Myth: Comp time would enable workers to earn as much time off as they need
Reality: Both proposals would cap the amount of comp time that workers could earn each year and would give employers some ability to limit how much of this time could be used for paid leave. While workers could earn up to 20 days, or 160 hours, of comp time per year, employers would have unilateral authority to cut that number in half to 10 days, or 80 hours, and pay out the difference as compensation. These limits would do little to help workers with longer-term caregiving or medical needs—such as recovering from major surgery—and would make it harder for employees to plan for the future.
Myth: Comp time would have little cost impact on employees
Reality: The pending proposals would add to the economic challenges that many families already face. Asking employees to work more hours without pay is untenable for many families—particularly low-wage families—and is anything but cost free for those living on the economic margins. The workers who would be covered by these proposals are those eligible to work overtime—typically lower-wage workers who are the least able to afford unpaid work. Moreover, more time away from work can mean more costs for working families, such as the cost of additional child care.
Myth: Comp time is needed to enable employers to offer flexible workplace policies
Reality: Existing employment laws like the Fair Labor Standards Act do not prevent private-sector employers from adopting strong work-family policies. Employers currently have considerable discretion to adopt flexible workplace policies, such as earned sick leave, which are wholly consistent with the Fair Labor Standards Act. A comp time policy is not needed to enable employers to accommodate employees’ work-family needs.
Myth: Forcing workers to choose between earning overtime wages and paid time off is the only cost-effective way to provide workers with work-family balance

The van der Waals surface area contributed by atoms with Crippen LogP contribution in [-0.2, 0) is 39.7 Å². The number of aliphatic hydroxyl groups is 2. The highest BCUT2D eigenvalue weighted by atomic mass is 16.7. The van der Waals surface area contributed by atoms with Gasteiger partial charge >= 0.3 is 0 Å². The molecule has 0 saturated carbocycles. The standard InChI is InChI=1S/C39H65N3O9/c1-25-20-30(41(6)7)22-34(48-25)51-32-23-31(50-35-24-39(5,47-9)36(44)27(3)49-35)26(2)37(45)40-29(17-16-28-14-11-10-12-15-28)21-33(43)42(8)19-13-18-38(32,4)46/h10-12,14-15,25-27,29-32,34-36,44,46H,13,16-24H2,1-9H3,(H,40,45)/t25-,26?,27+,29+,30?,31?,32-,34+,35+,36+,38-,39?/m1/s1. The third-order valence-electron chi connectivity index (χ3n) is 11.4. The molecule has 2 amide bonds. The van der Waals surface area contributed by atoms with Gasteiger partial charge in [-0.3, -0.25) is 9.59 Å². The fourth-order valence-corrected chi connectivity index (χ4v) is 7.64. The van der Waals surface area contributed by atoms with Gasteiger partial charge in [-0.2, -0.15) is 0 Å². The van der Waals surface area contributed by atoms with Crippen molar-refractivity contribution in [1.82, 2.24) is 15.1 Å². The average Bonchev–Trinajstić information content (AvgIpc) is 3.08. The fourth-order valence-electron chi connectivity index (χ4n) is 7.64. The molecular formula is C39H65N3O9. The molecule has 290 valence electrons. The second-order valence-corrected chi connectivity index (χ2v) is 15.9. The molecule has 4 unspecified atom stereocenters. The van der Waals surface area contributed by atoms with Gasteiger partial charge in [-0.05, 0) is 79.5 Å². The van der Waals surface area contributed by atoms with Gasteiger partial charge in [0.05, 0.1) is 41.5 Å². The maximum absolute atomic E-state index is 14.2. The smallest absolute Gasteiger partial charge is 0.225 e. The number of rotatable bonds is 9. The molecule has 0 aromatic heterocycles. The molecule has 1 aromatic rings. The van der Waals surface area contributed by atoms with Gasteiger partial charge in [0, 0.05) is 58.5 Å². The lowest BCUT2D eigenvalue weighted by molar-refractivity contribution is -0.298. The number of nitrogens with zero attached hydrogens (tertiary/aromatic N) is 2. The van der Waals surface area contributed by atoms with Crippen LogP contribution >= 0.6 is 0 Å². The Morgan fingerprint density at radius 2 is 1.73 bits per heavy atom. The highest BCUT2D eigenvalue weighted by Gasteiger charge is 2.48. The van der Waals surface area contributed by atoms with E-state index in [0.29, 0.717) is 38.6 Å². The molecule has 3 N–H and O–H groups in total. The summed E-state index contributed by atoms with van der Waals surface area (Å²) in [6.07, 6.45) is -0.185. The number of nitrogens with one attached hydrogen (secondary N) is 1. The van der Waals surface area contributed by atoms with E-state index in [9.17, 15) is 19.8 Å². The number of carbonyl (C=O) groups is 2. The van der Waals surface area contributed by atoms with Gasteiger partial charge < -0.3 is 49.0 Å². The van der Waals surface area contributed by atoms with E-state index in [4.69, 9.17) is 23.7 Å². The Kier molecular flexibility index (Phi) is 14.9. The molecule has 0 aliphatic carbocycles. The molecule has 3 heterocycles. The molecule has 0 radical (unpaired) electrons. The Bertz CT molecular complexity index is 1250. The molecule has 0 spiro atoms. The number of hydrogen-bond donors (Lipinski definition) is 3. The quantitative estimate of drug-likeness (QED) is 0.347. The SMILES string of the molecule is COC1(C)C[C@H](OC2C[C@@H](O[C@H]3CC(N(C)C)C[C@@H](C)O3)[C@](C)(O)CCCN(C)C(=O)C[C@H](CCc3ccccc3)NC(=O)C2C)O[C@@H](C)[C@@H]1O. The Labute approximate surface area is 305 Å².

Reality: Under the pending proposals, workers would be forced to choose between getting paid for working overtime and working overtime for no pay but with the option to potentially use the overtime earned as paid time off in order to fulfill family obligations. Pitting employees’ work and family responsibilities against each other, however, is counterproductive and unsustainable. Alternative approaches that provide employees with a certain amount of earned sick leave each year would enable workers to address their medical and family needs without jeopardizing their economic stability.
Myth: Private-sector workers need comp time in order to ensure fairness and level the playing field so that they have the same benefits as public-sector workers
Reality: Cherry-picking one particular policy from the public sector and injecting it into the private sector would do little to achieve fairness. The pending bills would not require employers to provide their employees with the same benefits or worker protections that public-sector workers have. Moreover, neither of the proposals require an evaluation of how comp time has been implemented in the public sector in order to explore any fairness implications for other workplace settings.
Working families need more than rhetoric. They need sound solutions that respond to the real problems that they face. Policies such as comp time would exacerbate rather than remedy the economic and work-family challenges that women and men confront on a daily basis and would ultimately do more harm than good. Families need access to policies—such as the ability to earn paid sick leave—that offer a viable, common-sense approach to the competing demands of work and family.
Jocelyn Frye is a Senior Fellow at the Center for American Progress.